Facebook: “We Never Meant to Upset You”

The Citizen's Guide to the Future
July 2 2014 3:20 PM

“We Never Meant to Upset You,” Facebook Says of Study That Was Meant to Upset You

Sheryl Sandberg Facebook study apology

Photo by Nadine Rupp/Getty Images

Facebook is sorry, a company executive said Wednesday.

Will Oremus Will Oremus

Will Oremus is Slate's senior technology writer.

It’s not sorry, mind you, for that study in which it tried to see if it could manipulate people’s emotions by putting more positive or negative content in their feeds. Why would it be sorry for that? That was just “ongoing research.”


No, what Facebook is actually sorry for is the fact that its study was “poorly communicated.” Here’s the full quote from Chief Operating Officer Sheryl Sandberg, as reported by the Wall Street Journal:

This was part of ongoing research companies do to test different products, and that was what it was; it was poorly communicated. And for that communication we apologize. We never meant to upset you.

There, there, Facebook users. There, there.

But wait: What exactly about the study was poorly communicated? Its hypotheses, methods, and findings were in fact communicated in great detail in a peer-reviewed academic journal, the Proceedings of the National Academy of Sciences. Is Sandberg saying that the study should have been somehow written differently to avoid making Facebook look bad?

And what does she mean, “We never meant to upset you?” Upsetting some people—and making others happy—was exactly what Facebook set out to do when it conducted the study. As Slate’s Katy Waldman wrote, “Facebook intentionally made thousands upon thousands of people sad.” Some might consider that unethical, applying the standards of academic research on human subjects. Others, applying the standards of tech-company product testing, might see no problem with it. Either way, there was nothing unintentional about it.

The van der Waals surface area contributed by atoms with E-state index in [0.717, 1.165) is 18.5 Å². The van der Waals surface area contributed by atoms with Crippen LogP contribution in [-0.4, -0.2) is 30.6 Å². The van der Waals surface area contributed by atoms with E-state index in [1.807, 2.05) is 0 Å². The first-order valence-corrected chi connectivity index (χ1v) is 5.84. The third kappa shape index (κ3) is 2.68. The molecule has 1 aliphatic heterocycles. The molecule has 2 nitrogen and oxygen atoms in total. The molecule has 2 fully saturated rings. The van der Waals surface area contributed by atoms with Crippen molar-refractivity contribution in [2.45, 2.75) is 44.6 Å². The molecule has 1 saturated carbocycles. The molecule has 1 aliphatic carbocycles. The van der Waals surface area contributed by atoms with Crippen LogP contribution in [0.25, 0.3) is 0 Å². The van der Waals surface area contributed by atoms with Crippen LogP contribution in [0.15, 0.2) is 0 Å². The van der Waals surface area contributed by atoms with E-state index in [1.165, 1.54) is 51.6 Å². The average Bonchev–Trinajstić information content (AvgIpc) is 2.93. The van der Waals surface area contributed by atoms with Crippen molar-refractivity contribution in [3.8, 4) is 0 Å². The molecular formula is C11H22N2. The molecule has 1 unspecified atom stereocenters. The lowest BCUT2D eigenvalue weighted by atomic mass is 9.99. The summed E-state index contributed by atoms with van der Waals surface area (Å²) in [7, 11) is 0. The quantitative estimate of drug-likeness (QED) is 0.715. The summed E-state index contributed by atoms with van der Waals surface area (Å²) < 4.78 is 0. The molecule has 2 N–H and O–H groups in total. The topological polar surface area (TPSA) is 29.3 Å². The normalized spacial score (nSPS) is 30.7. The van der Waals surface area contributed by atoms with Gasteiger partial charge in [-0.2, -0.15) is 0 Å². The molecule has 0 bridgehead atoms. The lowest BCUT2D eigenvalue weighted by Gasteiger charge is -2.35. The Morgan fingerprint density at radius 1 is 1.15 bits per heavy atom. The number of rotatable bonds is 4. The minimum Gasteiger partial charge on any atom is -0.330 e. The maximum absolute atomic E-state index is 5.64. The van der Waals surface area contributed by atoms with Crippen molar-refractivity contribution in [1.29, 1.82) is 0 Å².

In short, taken literally, Sandberg’s non-apology apology is as incoherent as it is disingenuous. For it to make any sense at all, you have to read between the lines.

My hunch: What Sandberg really means is that she wishes Facebook hadn’t published the study in the first place—that it should have just kept the information secret, like companies usually do with their A/B product tests. By opening it up to scrutiny, Facebook invited its users to fret about something they would have been happier not knowing. Sandberg is apologizing for denying Facebook’s users the bliss of ignorance.

The other way to read Sandberg’s statement is that she’s not really sorry at all—she just feels like she has to say something, because a lot of people are angry.

In other words:

Future Tense is a partnership of SlateNew America, and Arizona State University.

Will Oremus is Slate's senior technology writer.


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